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Commission backs recycling efforts
Commissioners note recycling extends landfill lifespan
new deh county commission household waste pic web
Shown is the current household hazardous waste building at the Barton County Landfill. The structure will be replaced. - photo by Tribune file photo

 Barton County’s recycling efforts and the need to extend the County Landfill’s lifespan were on the minds of Barton County commissioners Monday morning.

First, the commission awarded the county’s recycling grant to Sunflower Diversified Services of Great Bend. 

In the 2018 operating budget, the commission allocated $15,000 under Solid Waste for recycling with an understanding that applications would be accepted locally for the funds, County Administrator Phil Hathcock said. Eligible are any county department, agency, organization, recycling center, city, school district or community college located in Barton County. 

The applicant would need to demonstrate a positive economic and environmental impact in the county, be consistent with the Barton County Solid Waste Management Plan, benefit the County and its residents and increase recycling. Sunflower submitted the only application, Hathcock said.

Sunflower Executive Director Jon Prescott said he appreciated the county’s continued support of the agency’s efforts. Last year, Sunflower processed 2.6 million pounds of recyclable materials.

Now, he said they are looking for an industrial glass pulverizer so Sunflower can recycle more. “So, that tonnage is going to go up this year.”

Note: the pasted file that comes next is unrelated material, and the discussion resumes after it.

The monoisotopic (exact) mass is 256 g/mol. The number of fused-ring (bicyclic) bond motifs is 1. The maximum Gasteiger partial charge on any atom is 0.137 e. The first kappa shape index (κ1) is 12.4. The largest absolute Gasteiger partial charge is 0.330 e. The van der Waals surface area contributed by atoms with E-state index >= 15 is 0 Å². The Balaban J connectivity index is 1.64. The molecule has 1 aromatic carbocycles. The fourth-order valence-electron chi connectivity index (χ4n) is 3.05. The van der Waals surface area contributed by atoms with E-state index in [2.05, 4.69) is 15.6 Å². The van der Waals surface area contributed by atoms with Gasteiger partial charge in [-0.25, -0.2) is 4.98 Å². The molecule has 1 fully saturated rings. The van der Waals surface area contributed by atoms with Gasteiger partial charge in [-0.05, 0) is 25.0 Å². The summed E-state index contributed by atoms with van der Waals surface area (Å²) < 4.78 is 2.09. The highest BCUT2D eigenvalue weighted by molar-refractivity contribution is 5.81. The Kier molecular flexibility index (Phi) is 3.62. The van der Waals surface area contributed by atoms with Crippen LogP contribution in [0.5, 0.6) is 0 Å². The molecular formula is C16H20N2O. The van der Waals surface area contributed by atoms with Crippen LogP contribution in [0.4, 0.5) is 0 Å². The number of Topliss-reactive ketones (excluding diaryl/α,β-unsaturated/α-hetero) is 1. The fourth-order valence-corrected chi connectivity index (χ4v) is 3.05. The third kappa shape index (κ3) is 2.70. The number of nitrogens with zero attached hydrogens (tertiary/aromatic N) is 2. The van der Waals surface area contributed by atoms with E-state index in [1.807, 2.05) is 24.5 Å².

The County Road and Bridge Department has utilized a lot of this glass in its mixtures when it maintains county blacktops.

Second, commissioners OKed the replacement of the household hazardous waste building at the Barton County Landfill. The 40-by-60-foot steel building will be installed by Steel Builders Construction of Great Bend for a cost of $53,692. 

The landfill currently has a building on-site that was constructed to house household hazardous waste and other recycling operations, said Hathcock, who also serves as solid waste director. However, it was constructed as a temporary structure and has become too small to support current recycling demands. 

“The program has grown and grown,” he said. Products included in this effort are cleaners, pesticides, herbicides, batteries, paints and automotive liquids. 

Why is this a big deal?

“This extends the life of the landfill,” Commissioner Alicia Straub said. “It is a win-win for everyone.”

“We have over 30 years left at the landfill as it is permitted now,” Hathcock said. The county is in the midst of the long, drawn-out process of expanding the permit that would extend the life to about 80 years.

“This won’t change the footprint,” he said. It just means the existing site will be used more efficiently. 

But, every item that can be recycled instead of winding up at the dump helps preserve the facility even longer, he said.